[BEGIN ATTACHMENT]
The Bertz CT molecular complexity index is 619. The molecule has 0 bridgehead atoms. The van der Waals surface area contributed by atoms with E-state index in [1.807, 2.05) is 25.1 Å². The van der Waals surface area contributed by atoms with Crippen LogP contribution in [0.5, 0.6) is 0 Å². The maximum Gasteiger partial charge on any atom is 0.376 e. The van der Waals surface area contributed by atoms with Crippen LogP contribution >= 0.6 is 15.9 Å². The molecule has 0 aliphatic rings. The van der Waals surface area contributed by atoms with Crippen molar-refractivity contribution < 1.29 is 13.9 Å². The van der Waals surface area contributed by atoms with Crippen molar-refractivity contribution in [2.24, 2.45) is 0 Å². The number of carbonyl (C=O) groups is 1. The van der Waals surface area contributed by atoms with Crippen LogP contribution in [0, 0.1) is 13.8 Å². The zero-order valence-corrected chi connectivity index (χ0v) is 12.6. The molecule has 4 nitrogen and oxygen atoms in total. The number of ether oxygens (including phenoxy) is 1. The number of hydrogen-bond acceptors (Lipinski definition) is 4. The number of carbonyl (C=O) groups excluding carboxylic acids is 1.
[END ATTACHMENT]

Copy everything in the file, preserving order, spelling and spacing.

The Bertz CT molecular complexity index is 619. The molecule has 0 bridgehead atoms. The van der Waals surface area contributed by atoms with E-state index in [1.807, 2.05) is 25.1 Å². The van der Waals surface area contributed by atoms with Crippen LogP contribution in [0.5, 0.6) is 0 Å². The maximum Gasteiger partial charge on any atom is 0.376 e. The van der Waals surface area contributed by atoms with Crippen LogP contribution >= 0.6 is 15.9 Å². The molecule has 0 aliphatic rings. The van der Waals surface area contributed by atoms with Crippen molar-refractivity contribution < 1.29 is 13.9 Å². The van der Waals surface area contributed by atoms with Crippen molar-refractivity contribution in [2.24, 2.45) is 0 Å². The number of carbonyl (C=O) groups is 1. The van der Waals surface area contributed by atoms with Crippen LogP contribution in [0, 0.1) is 13.8 Å². The zero-order valence-corrected chi connectivity index (χ0v) is 12.6. The molecule has 4 nitrogen and oxygen atoms in total. The number of ether oxygens (including phenoxy) is 1. The number of hydrogen-bond acceptors (Lipinski definition) is 4. The number of carbonyl (C=O) groups excluding carboxylic acids is 1.